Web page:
Transforming growth factor-beta (TGF-beta) is a multifunctional regulatory peptide that can inhibit or promote the proliferation of cultured vascular smooth muscle cells (SMCs), depending on cell density (Majack, R. A. 1987. J. Cell Biol. 105:465-471). In this study, we have examined the mechanisms underlying the growth-promoting effects of TGF-beta in confluent SMC cultures. In mitogenesis assays using confluent cells, TGF-beta was found to potentiate the stimulatory effects of serum, PDGF, and basic fibroblast growth factor (bFGF), and was shown to act individually as a mitogen for SMC. In gene and protein expression experiments, TGF-beta was found to regulate the expression of PDGF-A and thrombospondin, two potential mediators of SMC proliferative events. The induction of thrombospondin protein and mRNA was density-dependent, delayed relative to its induction by PDGF and, based on cycloheximide experiments, appeared to depend on the de novo synthesis of an intermediary protein (probably PDGF-A). The relationship between PDGF-A expression and TGF-beta-mediated mitogenesis was investigated, and it was determined that a PDGF-like activity (probably PDGF-A) was the biological mediator of the growth-stimulatory effects of TGF-beta on confluent SMC. The effects of purified homodimers of PDGF-A on SMC replication were investigated, and it was determined that PDGF-AA was mitogenic for cultured SMC, particularly when used in combination with other growth factors such as bFGF and PDGF-BB. The data suggest several molecular mechanisms that may account for the ability of TGF-beta to promote the growth of confluent SMC in culture.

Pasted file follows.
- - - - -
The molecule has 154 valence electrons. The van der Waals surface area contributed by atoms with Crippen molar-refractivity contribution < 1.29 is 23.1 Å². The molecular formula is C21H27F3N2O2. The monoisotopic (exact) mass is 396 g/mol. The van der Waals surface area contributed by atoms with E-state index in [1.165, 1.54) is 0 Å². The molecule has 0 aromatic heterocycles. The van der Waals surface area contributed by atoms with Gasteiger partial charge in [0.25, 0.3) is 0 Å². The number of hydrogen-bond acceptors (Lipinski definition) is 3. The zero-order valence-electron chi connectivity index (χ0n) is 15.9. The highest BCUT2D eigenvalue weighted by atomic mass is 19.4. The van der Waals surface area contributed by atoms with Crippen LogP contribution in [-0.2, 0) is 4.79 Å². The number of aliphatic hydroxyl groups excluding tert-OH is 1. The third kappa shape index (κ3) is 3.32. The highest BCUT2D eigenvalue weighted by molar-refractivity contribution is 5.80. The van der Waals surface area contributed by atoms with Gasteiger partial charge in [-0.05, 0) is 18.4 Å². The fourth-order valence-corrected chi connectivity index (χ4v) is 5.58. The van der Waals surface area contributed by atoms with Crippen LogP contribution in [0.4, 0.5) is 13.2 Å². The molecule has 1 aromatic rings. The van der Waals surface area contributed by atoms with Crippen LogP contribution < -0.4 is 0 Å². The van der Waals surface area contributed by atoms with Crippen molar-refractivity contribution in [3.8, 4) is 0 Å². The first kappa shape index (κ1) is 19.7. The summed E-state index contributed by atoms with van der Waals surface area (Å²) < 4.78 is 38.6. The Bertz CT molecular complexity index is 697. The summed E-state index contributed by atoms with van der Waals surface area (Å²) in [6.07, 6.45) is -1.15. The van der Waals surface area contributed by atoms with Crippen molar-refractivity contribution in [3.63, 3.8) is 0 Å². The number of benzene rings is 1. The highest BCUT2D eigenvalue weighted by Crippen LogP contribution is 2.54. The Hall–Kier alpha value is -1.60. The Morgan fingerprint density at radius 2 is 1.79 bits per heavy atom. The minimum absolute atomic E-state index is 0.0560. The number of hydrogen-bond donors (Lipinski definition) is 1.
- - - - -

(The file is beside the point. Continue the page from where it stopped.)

This content is only available as a PDF.